The Supreme Court heard oral arguments this past Monday in Amgen Inc., et al. v. Connecticut Retirement Plans, No. 11-1085, concerning the level of proof required to certify class actions brought under SEC Rule 10b-5, pursuant to Section 10(b) of the Securities and Exchange Act of 1934. The Court is expected to decide (1) whether a plaintiff class relying on fraud-on-the-market theory must prove that defendant’s misrepresentations were material before a class can be certified; and (2) whether, in such a case, the defendant must be allowed to rebut such evidence before the class can be certified.

BACKGROUND AND CIRCUIT SPLIT

Section 10(b) of the Securities and Exchange Act of 1934 prohibits the use of “any manipulative or deceptive device or contrivance in contravention of such rules and regulations as the Commission may prescribe.” Implementing this section, Rule 10b-5 prohibits, among other things, making any “untrue statement of material fact . . . in connection with the purchase and sale of any security.” Private plaintiffs must prove six elements under Rule 10b-5: (1) a defendant’s material misrepresentation or omission; (2) scienter; (3) in connection with the purchase or sale of securities; (4) plaintiff reliance on the misrepresentation or omission; (5) economic loss; and (6) loss causation. Matrixx Initiatives, Inc. v. Siracusano, 131 S.Ct. 1309, 1317 (2011).

The element of “reliance” requires class action litigants to demonstrate that common questions of law or fact predominate to prevail at class certification. Any showing of plaintiffs’ individual reliance would render class certification impossible. To address this challenge, the U.S. Supreme Court in Basic Inc. v. Levinson, Inc. recognized the “fraud-on-the-market” presumption, which permits courts to presume reliance where plaintiffs show that any misstatements were public and made in a well-developed, efficient market. 485 U.S. 224 (1988).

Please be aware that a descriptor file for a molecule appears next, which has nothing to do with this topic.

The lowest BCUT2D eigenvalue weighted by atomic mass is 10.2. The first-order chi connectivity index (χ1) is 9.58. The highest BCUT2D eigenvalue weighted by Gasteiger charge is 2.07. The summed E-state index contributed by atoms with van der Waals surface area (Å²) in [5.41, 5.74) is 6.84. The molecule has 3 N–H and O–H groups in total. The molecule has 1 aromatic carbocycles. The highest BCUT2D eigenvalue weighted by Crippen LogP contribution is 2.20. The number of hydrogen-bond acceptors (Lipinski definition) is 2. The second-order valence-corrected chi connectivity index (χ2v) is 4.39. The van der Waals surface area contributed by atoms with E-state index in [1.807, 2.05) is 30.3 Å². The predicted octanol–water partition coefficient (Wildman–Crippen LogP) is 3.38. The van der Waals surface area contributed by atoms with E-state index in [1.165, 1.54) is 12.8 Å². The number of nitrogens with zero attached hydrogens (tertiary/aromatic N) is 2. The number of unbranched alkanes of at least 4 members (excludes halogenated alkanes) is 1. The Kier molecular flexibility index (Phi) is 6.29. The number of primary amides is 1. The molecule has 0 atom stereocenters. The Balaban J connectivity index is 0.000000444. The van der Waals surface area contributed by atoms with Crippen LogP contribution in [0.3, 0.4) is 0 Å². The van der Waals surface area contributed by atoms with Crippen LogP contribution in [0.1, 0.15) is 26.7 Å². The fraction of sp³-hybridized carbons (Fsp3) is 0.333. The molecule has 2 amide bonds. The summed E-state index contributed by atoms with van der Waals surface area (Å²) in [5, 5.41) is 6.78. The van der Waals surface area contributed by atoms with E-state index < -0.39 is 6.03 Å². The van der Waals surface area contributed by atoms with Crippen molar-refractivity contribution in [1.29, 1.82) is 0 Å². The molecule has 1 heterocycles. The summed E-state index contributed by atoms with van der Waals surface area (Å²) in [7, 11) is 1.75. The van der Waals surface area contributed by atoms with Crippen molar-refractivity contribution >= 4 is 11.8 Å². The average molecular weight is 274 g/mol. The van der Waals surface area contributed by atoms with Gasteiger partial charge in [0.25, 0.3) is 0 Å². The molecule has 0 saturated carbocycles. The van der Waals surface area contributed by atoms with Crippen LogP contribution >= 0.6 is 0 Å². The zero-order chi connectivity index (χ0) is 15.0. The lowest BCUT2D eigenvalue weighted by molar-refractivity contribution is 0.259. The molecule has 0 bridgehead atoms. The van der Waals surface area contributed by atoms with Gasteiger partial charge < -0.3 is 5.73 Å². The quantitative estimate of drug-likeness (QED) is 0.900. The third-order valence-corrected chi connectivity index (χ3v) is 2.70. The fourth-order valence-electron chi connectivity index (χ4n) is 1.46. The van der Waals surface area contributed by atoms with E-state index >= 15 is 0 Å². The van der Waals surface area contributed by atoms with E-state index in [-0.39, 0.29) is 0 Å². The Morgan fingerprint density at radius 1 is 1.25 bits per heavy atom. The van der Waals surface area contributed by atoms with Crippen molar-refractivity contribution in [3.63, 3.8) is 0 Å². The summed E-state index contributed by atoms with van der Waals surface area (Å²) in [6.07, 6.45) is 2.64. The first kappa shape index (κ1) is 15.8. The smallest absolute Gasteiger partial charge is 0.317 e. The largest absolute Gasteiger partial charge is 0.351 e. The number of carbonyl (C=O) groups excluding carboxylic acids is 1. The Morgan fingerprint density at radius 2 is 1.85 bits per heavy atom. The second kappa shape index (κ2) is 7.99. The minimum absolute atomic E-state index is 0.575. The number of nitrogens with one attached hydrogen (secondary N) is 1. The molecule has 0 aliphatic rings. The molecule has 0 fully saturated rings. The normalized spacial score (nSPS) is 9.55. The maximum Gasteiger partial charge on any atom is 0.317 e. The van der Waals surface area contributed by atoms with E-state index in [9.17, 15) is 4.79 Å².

Since Basic, however, the lower courts have struggled over whether plaintiffs seeking to certify a class in reliance on the fraud-on-the-market presumption also bear the burden of showing that any misrepresentation was material, and whether a defendant is entitled to rebut such evidence. The Circuits are split on these issues.

The Ninth Circuit joined the Third and Seventh Circuits in holding that plaintiffs need not show materiality to survive class certification; further, the Ninth Circuit held that defendants are not entitled to present evidence to rebut materiality at class certification.

Directly to the contrary, the Second and Fifth Circuits require (and the First Circuit noted in dicta the requirement of) plaintiffs to prove materiality at class certification; the Second Circuit also permits defendants to rebut evidence of materiality at class certification.

THE AMGEN CASE

In 2007, Connecticut Retirement Plans and Trust Funds (“Connecticut Retirement”) brought suit against biotechnology company Amgen Inc. and several of its officers, alleging that they knowingly and recklessly made materially misleading statements and omissions regarding the safety of two Amgen products in violation of Sections 10(b) and 20(a) of the Securities Exchange Act of 1934, and Rule 10b-5.

Connecticut Retirement alleged that Amgen made statements and omissions between April 22, 2004 and May 10, 2007 concerning the safety of its flagship Aranesp and Epogen products, used to stimulate the production of red blood cells. Among other things, Connecticut Retirement alleged that Amgen had downplayed FDA safety concerns about the products prior to an FDA meeting; concealed details about a clinical trial that was canceled because of safety concerns; and exaggerated the safety of the products for approved FDA uses. Allegedly, Amgen’s misstatements and omissions had inflated the price of Amgen’s stock, which subsequently dropped following corrective disclosures by Amgen.